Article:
Two questions, three (incomplete) answers

The Right Side News (“The Right News for Americans”) has a couple of questions, and three answers.

Why are Christians, as a new Pew report documents, the most persecuted religious group in the world? And why is their persecution occurring primarily throughout the Islamic world?

No, none of the three answers is “Because the Pew report went out of their way to make it look like Christians are more persecuted than they really are.” But there’s some interesting stuff in the answers Right Side News did publish.

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Every 5 minutes, a martyr

State Representative Rebecca Hamilton (OK) reports an alarming statistic:

According to the Center for the Study of Global Christianity, one hundred thousand Christians have died for their faith each year in the last decade. That works out to 11 Christians martyred for their faith every hour for the past ten years.

Can you imagine the outcry if this was one the groups that fashion says we should care about? Just consider the sentence 100,000 _______ were murdered because of they were ______ each year for the past ten years. Supply the name of any group whose rights we hear daily that we are supposed to care about.

Right, nobody cares when Christians get murdered, except of course for hundreds of millions who do care, and especially all those liberals who are clamoring for an end to all religious persecution regardless of who the victim is. Sheesh. But what about that statistic? 100,000 Christians murdered for their faith every year for the past 10 years? One new Christian martyr every five minutes? The recent church bombing in Pakistan killed about 80-some Christians, and that was big news because 80 seems like (and is) a lot. One million murdered Christians, just since 2003, seems a bit high.

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Christians go 1 for 4 in ECHR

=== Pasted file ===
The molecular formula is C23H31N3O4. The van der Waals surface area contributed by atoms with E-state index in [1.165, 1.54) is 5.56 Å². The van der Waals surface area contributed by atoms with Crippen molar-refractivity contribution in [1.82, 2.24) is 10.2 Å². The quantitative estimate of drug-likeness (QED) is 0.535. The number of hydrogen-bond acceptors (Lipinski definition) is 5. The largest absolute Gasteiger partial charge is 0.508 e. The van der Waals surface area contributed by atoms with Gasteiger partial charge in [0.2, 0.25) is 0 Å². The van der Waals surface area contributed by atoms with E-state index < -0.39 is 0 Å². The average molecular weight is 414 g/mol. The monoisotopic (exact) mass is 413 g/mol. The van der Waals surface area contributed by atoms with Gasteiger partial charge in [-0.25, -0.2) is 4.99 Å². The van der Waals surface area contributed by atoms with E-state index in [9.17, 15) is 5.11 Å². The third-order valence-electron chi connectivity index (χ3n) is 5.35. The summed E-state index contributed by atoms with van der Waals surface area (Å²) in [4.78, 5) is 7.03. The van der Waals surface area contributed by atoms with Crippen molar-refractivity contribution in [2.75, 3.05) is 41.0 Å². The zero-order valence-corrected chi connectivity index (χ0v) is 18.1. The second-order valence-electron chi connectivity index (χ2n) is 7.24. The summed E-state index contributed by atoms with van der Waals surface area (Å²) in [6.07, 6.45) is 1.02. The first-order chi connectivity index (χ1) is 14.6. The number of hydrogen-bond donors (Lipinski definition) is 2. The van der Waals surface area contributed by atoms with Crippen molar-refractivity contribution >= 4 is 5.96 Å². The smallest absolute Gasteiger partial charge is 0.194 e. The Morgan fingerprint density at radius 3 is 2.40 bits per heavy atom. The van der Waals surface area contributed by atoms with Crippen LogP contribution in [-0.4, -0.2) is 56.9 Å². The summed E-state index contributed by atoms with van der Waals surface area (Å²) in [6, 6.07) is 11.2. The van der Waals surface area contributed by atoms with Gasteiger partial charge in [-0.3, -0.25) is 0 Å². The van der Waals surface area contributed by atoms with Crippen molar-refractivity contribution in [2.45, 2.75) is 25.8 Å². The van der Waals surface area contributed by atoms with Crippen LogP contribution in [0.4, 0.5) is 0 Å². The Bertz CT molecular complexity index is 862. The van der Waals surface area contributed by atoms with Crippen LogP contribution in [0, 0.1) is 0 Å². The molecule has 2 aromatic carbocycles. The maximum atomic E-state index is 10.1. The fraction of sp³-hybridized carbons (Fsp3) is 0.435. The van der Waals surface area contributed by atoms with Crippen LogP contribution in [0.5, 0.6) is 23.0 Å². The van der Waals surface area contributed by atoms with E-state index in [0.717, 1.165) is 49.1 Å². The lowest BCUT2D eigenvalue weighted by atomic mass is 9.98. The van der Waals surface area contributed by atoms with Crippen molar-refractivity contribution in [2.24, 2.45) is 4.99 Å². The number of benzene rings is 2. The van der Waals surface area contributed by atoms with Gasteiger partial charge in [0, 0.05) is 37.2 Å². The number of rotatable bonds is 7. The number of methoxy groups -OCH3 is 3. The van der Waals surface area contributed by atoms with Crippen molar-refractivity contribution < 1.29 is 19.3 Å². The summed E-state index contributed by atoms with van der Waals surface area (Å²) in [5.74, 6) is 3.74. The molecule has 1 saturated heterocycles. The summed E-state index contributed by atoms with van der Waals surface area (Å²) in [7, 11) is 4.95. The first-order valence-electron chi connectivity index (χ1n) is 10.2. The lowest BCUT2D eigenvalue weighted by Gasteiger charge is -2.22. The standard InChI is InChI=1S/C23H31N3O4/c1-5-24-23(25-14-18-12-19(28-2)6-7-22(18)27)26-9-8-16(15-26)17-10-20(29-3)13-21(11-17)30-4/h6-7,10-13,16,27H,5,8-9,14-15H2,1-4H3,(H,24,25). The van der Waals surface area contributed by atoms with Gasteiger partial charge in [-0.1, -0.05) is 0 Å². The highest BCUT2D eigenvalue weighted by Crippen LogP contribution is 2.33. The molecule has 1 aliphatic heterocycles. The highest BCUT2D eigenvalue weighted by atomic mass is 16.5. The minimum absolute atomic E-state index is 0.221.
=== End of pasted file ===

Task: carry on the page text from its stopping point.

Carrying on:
To follow up on the earlier story of 4 Christians who claimed human rights violations, the Richmond and Twickenham Times reports that only one succeeded.

The four Christians claimed their employers’ actions went against articles nine and 14 of the European Convention on Human Rights, which protected their rights to “freedom of thought, conscience and religion” and prohibited religious discrimination. All but Miss Eweida’s case were unsuccessful.

So, not being allowed to wear a cross on a necklace at work, that’s a human rights violation (if you’re a Christian), but not being allowed to marry isn’t a violation (if you’re gay)? I can’t argue the merits of Ms. Eweida’s case because I don’t know all the details, but at least two of the other three plaintiffs were specifically seeking a court judgment in favor of their desire to discriminate against gays and to refuse to allow them to receive equal treatment. If denying someone the right to wear a necklace is officially a human rights violation, those two should not merely have lost their lawsuit, they should have been found guilty.

“Don’t treat us like we treat gays!”

Usually I leave the World Net Daily beat to Ed, but this came up in my Google alerts, and I couldn’t resist.

The European Court of Human Rights is set to deliver a key verdict early next week in a major case against the United Kingdom surrounding anti-Christian discrimination.

I’m not sure exactly how the UK managed to “surround” this alleged anti-Christian discrimination, but the four cases concern two women who were wearing crosses in violation of company policies prohibiting jewelry, plus a counselor who refused to provide sex therapy to gays, plus a borough clerk who refused to officiate at gay marriages. I’m not sure what the specific legal merits are in each case, though the reason this lawsuit is coming up in the ECHR is because the Christians have failed to win their lawsuits anywhere else. Then again, look who’s representing them.

“These cases are of a primary importance because they raise the matter of the toleration of Christians by the Western postmodern society,” explained director Grégor Puppinck with the European Center for Law and Justice, which filed a brief in the case supporting the plaintiffs.

The European Center for Law Injustice (excuse me, “and Justice”)? That would be the expatriate branch of the American Center for Law Injustice (darn, did it again), would it not?

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Religious right to meddle

The Conservative Hideout is all up in arms about what they call a “war on Christians.”

Notice that there seems to be a war on Christianity under way? Well, the folks at Hobby lobby have noticed, as they went to court to escape the the ObamaCare regulations that require them to provide coverage for the abortion pill. Unfortunately, it seems that at least one federal judge seems t think that Religious Freedom really doesn’t exist.